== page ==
The Hong Kong e-commerce outfit, which connects Chinese suppliers to global buyers, is adding suppliers in India, Vietnam, Turkey, and elsewhere
Hong Kong - It's an unorthodox investor-relations strategy: Jack Ma, founder of Chinese e-commerce company Alibaba.com, likes to let stock owners know how little they matter to him. At a recent meeting in a Hong Kong hotel, Ma roams the stage, sleeves rolled up, and brags to shareholders that Alibaba, which connects makers of everything from shoelaces to diesel engines with buyers worldwide, has a clear pecking order: Customers come first and employees second. Investors? Other corporate chiefs might talk about building shareholder value, but for Ma, owners come last. If you don't like that, "you don't have to invest in Alibaba," Ma says.
Investors, it seems, aren't bothered by Ma's attitude. Thanks to optimism about China and confidence in Ma, they have tripled the value of Alibaba's Hong Kong shares this year. As exports from the mainland pick up, investors believe, more Chinese manufacturers will pay Alibaba's annual fees of $400-$3,000. For that, they get to list their wares and information about their factories on the site and receive links to potential buyers. "There is huge demand in China for this kind of service," says Elinor Leung, an analyst at CLSA Asia-Pacific Markets in Hong Kong.
Alibaba's buoyant stock performance will help Ma's next big initiative. Sensing opportunity in the economic crisis, he is expanding aggressively overseas. As people lose their jobs, he predicts, many will go into business for themselves and will want to connect with manufacturing or distribution partners worldwide.
The ultimate goal is to reduce Alibaba's reliance on China and turn the site into a global marketplace for importers and exporters. When Ma started Alibaba 10 years ago, he faced many doubters, "but we made it happen," he boasts. Now, says the 44-year-old former English teacher, "we think our model can work in India, in Japan, in Mexico, in Peru"—anywhere.
Ma is putting that belief to the test. Alibaba plans to triple its U.S. employees this year, to 60. In May he formed a partnership with Turkey's Logo Group to reach Turkish companies. And in July, Alibaba said it had signed up 1 million members in India, where last year it launched a partnership with media company Network18. With Indian exporters cutting back on overseas travel, "Alibaba really took off," says Haresh Chawla, Network18's chief executive.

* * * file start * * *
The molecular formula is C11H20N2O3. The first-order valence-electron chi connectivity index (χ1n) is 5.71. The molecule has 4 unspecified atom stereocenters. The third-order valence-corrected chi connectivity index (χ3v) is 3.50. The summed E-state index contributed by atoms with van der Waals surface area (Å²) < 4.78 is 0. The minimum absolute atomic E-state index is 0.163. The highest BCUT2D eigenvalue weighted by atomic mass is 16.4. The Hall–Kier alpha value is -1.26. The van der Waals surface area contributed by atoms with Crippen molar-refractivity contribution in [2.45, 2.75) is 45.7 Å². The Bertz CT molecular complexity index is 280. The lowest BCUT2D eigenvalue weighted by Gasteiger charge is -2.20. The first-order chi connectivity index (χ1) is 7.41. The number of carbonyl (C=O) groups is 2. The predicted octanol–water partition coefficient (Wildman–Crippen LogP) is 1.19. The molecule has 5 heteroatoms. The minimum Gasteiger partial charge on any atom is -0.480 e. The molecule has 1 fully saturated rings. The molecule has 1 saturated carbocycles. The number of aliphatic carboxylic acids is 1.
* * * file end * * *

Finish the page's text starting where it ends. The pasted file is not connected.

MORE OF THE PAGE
Ma's goal is to recruit entrepreneurs such as Jane F. Ivanov. Four years ago the 30-year-old launched Eve Alexander, a line of lingerie for pregnant women and nursing mothers sold in stores such as Target (TGT) and Wal-Mart (WMT). She used Alibaba to find a manufacturer and says the site's virtual factory tours were particularly valuable. "You really feel like you're there," says Ivanov.
Some critics wonder whether Ma can make Alibaba into a big money earner. The company's stock has been on something of a roller-coaster ride. After its $1.5 billion initial offering in 2007, shares quickly soared, then plunged to a third of their listing price, only recently climbing back above that level. With Chinese exports off dramatically this year, Alibaba's main customer base is still suffering, says Steven Liu, an analyst at DBS Vickers in Hong Kong. "I do not expect any near-term growth," Liu says.
A BOOST FROM CHINA?
Many investors, though, believe Beijing's $586 billion stimulus package will continue to lift the Chinese economy—and that Alibaba will benefit. While earnings will fall 32% this year, to $138 million on sales of $517 million, they'll rebound next year to $194 million on revenue of $670 million, predicts Kim Eng Securities.
Ma has a reputation as a cheerful iconoclast. Before the IPO, he persuaded Yahoo!'s (YHOO) Jerry Yang, Softbank's (SFTBF) Masayoshi Son, and other heavy hitters to invest. He hosted a Chinese knock-off of The Apprentice, gives frequent lectures throughout China about entrepreneurship, and is known to encourage employees to do headstands so they can see the world from a different perspective. "Jack Ma has a lot of charisma," says JPMorgan Chase (JPM) analyst Dick Wei. "He has a long-term strategic view and, on the operations front, is very detail-oriented."
But as is evident from Ma's attitude toward investors, he can come off as arrogant. In 2005, when eBay (EBAY) announced a $100 million push in China, Ma declared that Taobao, Alibaba's consumer auction site, would bury the Americans. His confidence was well-placed. Within two years, eBay was restructuring in China and Taobao had become the mainland's undisputed champion—though to maintain his market share Ma had to offer free listings to sellers, eliminating any profits.
Today, as China recovers and Ma weaves a global network, he predicts Alibaba will soon challenge eBay and Amazon.com (AMZN) for the top spot in e-commerce around the world. "We will definitely be there," he says. "This is just the beginning."